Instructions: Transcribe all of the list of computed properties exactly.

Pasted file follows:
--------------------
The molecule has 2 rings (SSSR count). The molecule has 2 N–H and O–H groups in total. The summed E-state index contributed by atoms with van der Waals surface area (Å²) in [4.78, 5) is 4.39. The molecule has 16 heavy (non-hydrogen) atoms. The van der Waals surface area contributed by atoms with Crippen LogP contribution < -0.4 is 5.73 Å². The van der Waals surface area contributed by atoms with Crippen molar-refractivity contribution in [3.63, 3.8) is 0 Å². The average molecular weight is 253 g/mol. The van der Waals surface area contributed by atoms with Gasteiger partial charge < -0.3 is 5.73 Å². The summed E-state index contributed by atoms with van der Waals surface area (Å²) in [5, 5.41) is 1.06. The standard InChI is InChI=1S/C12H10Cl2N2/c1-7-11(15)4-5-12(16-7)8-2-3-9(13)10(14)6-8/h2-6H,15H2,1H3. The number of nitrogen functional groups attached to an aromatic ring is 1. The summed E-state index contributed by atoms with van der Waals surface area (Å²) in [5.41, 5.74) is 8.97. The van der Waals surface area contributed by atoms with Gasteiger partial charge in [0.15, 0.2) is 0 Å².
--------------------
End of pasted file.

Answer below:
The molecule has 2 rings (SSSR count). The molecule has 2 N–H and O–H groups in total. The summed E-state index contributed by atoms with van der Waals surface area (Å²) in [4.78, 5) is 4.39. The molecule has 16 heavy (non-hydrogen) atoms. The van der Waals surface area contributed by atoms with Crippen LogP contribution < -0.4 is 5.73 Å². The van der Waals surface area contributed by atoms with Crippen molar-refractivity contribution in [3.63, 3.8) is 0 Å². The average molecular weight is 253 g/mol. The van der Waals surface area contributed by atoms with Gasteiger partial charge < -0.3 is 5.73 Å². The summed E-state index contributed by atoms with van der Waals surface area (Å²) in [5, 5.41) is 1.06. The standard InChI is InChI=1S/C12H10Cl2N2/c1-7-11(15)4-5-12(16-7)8-2-3-9(13)10(14)6-8/h2-6H,15H2,1H3. The number of nitrogen functional groups attached to an aromatic ring is 1. The summed E-state index contributed by atoms with van der Waals surface area (Å²) in [5.41, 5.74) is 8.97. The van der Waals surface area contributed by atoms with Gasteiger partial charge in [0.15, 0.2) is 0 Å².